Dooly, a Vancouver-based software startup offering a connected work solution for sales professionals, closed an $80 million Series B funding round. It brought the startup’s total funding to $105 million.
Spark Capital led the round with new investors like Greenspring, Tiger Global, and Lachy Groom. Besides, existing investors participated, such as Boldstart Ventures, BoxGroup, and Addition. Will Reed from Spark Capital joined Dooly’s board after the round. The new funding estimates Dooly at $300 million.
News on the increase came two months after Dooly declared funding of $20.3 million. It consisted of a 2020 seed round and a Series A round.
When Dooly announced these two rounds of funding, Hartvigsen, its co-founder, said that Dooly had seen notable growth amid the pandemic-fueled shift to remote working. The CEO claimed that the development of Dooly users has more than tripled since the beginning of the pandemic.
The company declared that its Series B round capital would be spent on talent and product development. Hartvigsen noted in March that the startup planned to expand to 50 employees by the end of this year.
What is Dooly?
Dooly is a Canadian tech company founded in 2016 by CEO Kris Hartvigsen and CTO Justin Vaillancourt. It offers software to help sales professionals update Salesforce, take notes, and manage transactions. Dooly instantly syncs notes with Salesforce, Slack, G-Suite, so users don’t have to duplicate their work. The platform also uses artificial intelligence to display fights based on the context of customer calls so that sales professionals can close more deals.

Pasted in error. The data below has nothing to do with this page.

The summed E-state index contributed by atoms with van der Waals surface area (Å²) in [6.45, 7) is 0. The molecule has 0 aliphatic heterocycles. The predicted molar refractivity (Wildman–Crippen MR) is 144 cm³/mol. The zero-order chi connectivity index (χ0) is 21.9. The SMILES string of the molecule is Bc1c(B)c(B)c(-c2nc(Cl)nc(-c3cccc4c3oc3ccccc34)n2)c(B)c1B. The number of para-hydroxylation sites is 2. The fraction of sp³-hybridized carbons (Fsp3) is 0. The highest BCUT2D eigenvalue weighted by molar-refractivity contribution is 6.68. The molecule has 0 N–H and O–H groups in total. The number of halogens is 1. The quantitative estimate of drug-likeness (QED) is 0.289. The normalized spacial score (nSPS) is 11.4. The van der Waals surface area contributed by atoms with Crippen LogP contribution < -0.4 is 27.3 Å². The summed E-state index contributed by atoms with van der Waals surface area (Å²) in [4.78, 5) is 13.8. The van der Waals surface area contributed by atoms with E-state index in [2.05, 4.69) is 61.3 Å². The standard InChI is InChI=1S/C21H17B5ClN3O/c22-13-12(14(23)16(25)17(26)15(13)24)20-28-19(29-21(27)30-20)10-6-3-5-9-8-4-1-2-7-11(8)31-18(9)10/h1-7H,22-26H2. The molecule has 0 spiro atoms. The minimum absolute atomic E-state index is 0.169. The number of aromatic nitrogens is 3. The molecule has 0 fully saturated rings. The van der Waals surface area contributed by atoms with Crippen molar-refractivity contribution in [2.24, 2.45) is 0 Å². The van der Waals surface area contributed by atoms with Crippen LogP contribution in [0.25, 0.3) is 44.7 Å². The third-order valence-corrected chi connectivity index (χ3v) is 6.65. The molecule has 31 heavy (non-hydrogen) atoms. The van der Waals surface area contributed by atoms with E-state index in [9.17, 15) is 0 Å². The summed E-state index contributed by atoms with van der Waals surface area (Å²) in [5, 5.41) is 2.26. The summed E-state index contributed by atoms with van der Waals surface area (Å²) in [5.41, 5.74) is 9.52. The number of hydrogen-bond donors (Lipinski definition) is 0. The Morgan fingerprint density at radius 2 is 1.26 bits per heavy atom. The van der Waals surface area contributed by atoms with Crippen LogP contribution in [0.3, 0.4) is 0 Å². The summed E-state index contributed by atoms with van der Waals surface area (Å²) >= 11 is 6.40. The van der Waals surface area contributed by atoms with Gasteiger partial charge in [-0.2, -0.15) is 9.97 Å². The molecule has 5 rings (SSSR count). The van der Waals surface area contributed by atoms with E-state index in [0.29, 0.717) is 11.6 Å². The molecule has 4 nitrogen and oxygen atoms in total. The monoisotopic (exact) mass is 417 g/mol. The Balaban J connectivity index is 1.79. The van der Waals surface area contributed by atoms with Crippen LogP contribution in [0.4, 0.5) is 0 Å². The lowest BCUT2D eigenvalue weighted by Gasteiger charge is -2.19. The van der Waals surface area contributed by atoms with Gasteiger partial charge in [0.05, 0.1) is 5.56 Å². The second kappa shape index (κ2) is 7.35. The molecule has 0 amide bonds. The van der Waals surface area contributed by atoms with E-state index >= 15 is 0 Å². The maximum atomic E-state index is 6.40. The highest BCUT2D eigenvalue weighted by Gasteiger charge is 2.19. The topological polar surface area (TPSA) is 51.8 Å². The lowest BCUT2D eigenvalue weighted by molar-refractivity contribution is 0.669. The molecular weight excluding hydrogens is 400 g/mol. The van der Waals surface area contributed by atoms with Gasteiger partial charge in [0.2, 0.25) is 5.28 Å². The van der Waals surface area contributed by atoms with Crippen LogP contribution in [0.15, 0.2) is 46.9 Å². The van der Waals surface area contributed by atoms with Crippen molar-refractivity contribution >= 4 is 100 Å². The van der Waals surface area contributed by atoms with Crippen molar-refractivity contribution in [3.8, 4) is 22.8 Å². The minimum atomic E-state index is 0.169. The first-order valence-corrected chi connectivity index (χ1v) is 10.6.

In a recent statement, Dooly said it is currently helping power over 500 businesses and that its users cross businesses such as Asana, Airtable, BigCommerce, Contentful, Figma, Intercom, Lessonly, and Vidyard.
Dooly was one of many Canadian tech companies that could capitalize on the COVID-19 pandemic’s impact on the way we work. One such example is Synapse, another Toronto-based startup. It claimed to experience an increase in demand for its e-learning software for corporate training programs and led the company to raise 2.64 million Canadian dollars in August.